In Bulgaria, children and parents in four reception facilities benefit from activities supported by the initiative that aim to help them deal with their emotions. As part of this intervention, Caritas has set up a team of health facilitators to identify children and women in serious distress and refer them to high-quality psychosocial support.
In Greece, a total of 1,108 refugee and migrant children in the Reception and Identification Centre (RIC) sites on Lesvos and in Athens have taken part in UNICEF-supported psychosocial sessions in the first year of the initiative, receiving referrals to specialized mental health services when needed. With funding from the ‘RM Child-Health’ initiative, UNICEF has worked with its partner Illiaktida on Lesvos to support the mental and emotional health of refugee and migrant children. This support has been ramped up since the fire that destroyed the Moria RIC on the island in September 2020, in response to the overwhelming needs of women and children at the temporary RIC site, through a new partnership with the International Rescue Committee. Expanded support has included the deployment of multidisciplinary teams to provide psychosocial first aid and outreach to families, and referrals to specialized care as needed. In all, 426 refugee and migrant children have been provided with psychosocial support services at the island’s child and family support hub.
In Serbia, UNICEF and its partners have provided community-based psychosocial support, recreational and youth activities for unaccompanied and separated children (UASC) in asylum centres in Sjenica, Belgrade and Bogovadja. This support has included the identification and referral of children at risk to specialized care. The initiative’s original target of 500 children has already been surpassed, with 913 children taking part in psychosocial support sessions to date, including those referred to specialized mental health services.
In Italy, UNICEF has built on existing approaches to provide both psychological support and GBV prevention and response services in Rome, Sicily, and Calabria in partnership with Médecins du Monde, INTERSOS and Centro Penc. Activities have focused on counselling, case management and referrals, and have been conducted by multi-sectoral teams of qualified personnel supported by linguistic and cultural mediators in coordination with public health services. In all, 225 refugee and migrant children have participated in psychosocial support sessions over the past year, and another 219 have taken part in GBV prevention activities – far exceeding the original targets of 150 children in both cases.
The initiative has built on existing UNICEF interventions for GBV response and prevention in all five countries, helping partners to identify those experiencing or at risk of GBV, and referring survivors to specialized public health services as needed (medical, mental health, legal, and case management).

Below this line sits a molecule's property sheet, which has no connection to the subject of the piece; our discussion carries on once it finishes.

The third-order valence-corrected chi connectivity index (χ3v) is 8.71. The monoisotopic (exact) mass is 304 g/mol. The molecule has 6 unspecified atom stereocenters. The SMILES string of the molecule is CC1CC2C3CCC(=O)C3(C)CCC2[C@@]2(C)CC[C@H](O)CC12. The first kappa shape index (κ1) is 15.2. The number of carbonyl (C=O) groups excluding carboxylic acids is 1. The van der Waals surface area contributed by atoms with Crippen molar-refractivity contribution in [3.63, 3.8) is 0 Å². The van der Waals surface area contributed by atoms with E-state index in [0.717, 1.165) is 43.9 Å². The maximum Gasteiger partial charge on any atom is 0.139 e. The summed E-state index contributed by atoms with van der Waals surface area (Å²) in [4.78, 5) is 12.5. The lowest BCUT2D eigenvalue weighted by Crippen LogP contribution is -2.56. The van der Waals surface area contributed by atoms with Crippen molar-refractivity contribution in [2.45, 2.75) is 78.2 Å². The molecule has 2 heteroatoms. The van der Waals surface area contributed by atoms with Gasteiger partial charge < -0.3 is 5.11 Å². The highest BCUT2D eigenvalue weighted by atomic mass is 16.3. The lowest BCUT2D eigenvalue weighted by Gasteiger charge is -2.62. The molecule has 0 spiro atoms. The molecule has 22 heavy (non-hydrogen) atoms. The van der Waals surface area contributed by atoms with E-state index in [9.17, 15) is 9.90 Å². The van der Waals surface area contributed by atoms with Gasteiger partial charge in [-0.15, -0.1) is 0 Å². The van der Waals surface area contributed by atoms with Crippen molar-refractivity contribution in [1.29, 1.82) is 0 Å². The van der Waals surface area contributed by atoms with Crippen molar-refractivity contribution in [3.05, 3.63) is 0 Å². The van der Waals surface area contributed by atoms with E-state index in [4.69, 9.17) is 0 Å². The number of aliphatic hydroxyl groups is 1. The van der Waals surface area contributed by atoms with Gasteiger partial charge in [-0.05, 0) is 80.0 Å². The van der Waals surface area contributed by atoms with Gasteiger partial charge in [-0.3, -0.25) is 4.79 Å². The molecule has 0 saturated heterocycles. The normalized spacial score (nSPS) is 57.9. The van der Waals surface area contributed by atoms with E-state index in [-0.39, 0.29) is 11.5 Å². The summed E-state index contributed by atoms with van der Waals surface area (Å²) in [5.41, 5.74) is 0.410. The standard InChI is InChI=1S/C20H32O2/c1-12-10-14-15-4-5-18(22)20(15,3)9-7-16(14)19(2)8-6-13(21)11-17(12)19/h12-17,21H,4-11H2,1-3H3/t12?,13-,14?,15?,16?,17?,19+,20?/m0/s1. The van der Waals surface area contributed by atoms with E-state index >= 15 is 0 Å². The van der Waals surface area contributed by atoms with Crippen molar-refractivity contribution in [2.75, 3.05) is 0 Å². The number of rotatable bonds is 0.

In Bulgaria, the initiative has reinforced UNICEF’s efforts to tackle critical gaps in the provision of GBV and protection services and integrate support for refugee and migrant children into national child protection and welfare systems. Work to address the emergency protection needs of GBV survivors and those at risk has been combined with measures to strengthen services. UNICEF has, for example, supported governmental and non-governmental bodies in the delivery of a minimum set of life-saving GBV prevention and response services, while focusing on upstream partnerships with national institutions to achieve change at multiple levels. As well as supporting the work of the Mother and Baby Unit managed by the Animus Association in Sofia, UNICEF has expanded its partnership with this NGO to support a crisis centre in the city to provide shelter and support for women and girls who are survivors or at risk of GBV.
In Greece, UNICEF has ensured that GBV prevention and response services are available for refugee and migrant children through the operation of Women and Girls Safe Spaces (WGSS) at an urban Community Centre in Athens run by the Melissa Network, as well as the Child and Family Support Hub (CFSH) (Tapuat Centre) in Lesvos managed by partner Illiaktida. In all, 394 refugee children – most of them girls – have received quality GBV prevention and response services since the start of the ‘RM Child-Health’ initiative – far more than originally envisaged as a result of the ability of the initiative to expand its reach in response to a crisis.
In Serbia, UNICEF supports safe spaces for girls on the move and their mothers in four locations, where they have access to GBV prevention and response services, including empowerment workshops and information. Here, trained teams identify GBV concerns and refer cases to specialized services. In all, 913 refugee and migrant children have been reached by GBV prevention activities and referrals in the first year of the initiative, exceeding the target of 500.
In the second year of the initiative, UNICEF and Médecins du Monde will expand support to the parents of children on the move in Bosnia and Herzegovina, given the critical importance of their health and wellbeing for that of their children.
In Bulgaria, UNICEF and the CRWB are mapping and analysing the health experiences of refugees and migrants in their countries of origin – experiences that have shaped their expectations of health services in general – and have launched a survey on their health status and needs. The goal: to develop and implement a Community Health Programme that is based on hard evidence.
In Serbia, cutting-edge field research is exploring the prevalence of alcohol and substance use among young refugees and migrants, and its psychological impact. The findings – expected by the end of 2021 – will guide the development of materials and capacity building for health and community workers who are in regular contact with young refugees and migrants. UNICEF will also build on the successful inclusion of refugees and migrants in the national COVID-19 Immunization Plan to work with the Institute for Public Health of Serbia on the expansion of access for refugee and migrant children to immunization more widely. Together, UNICEF and the Institute will develop a guide on the immunization of refugee and migrant children by the end of the ‘RM Child-Health’ initiative in late 2021.
Strong health systems represent a ‘win win’ for entire societies. In its first full year, the ‘RM Child-Health’ initiative has demonstrated how the connections between such systems and the families they serve can be reinforced to promote and protect good health for all. Such connections will be more vital than ever as countries and health systems begin to re-open and re-build after a year of unprecedented challenges posed by the COVID-19 pandemic.
This story is part of the Project ‘Strengthening Refugee and Migrant Children’s Health Status in Southern and South Eastern Europe’, co-funded by the Health Programme of the European Union (the ‘RM Child-Health’ initiative). It represents the views of the author only and is her sole responsibility; it cannot be considered to reflect the views of the European Commission and/or the European Health and Digital Executive Agency or any other body of the European Union. The European Commission and the Agency do not accept any responsibility for use that may be made of the information it contains.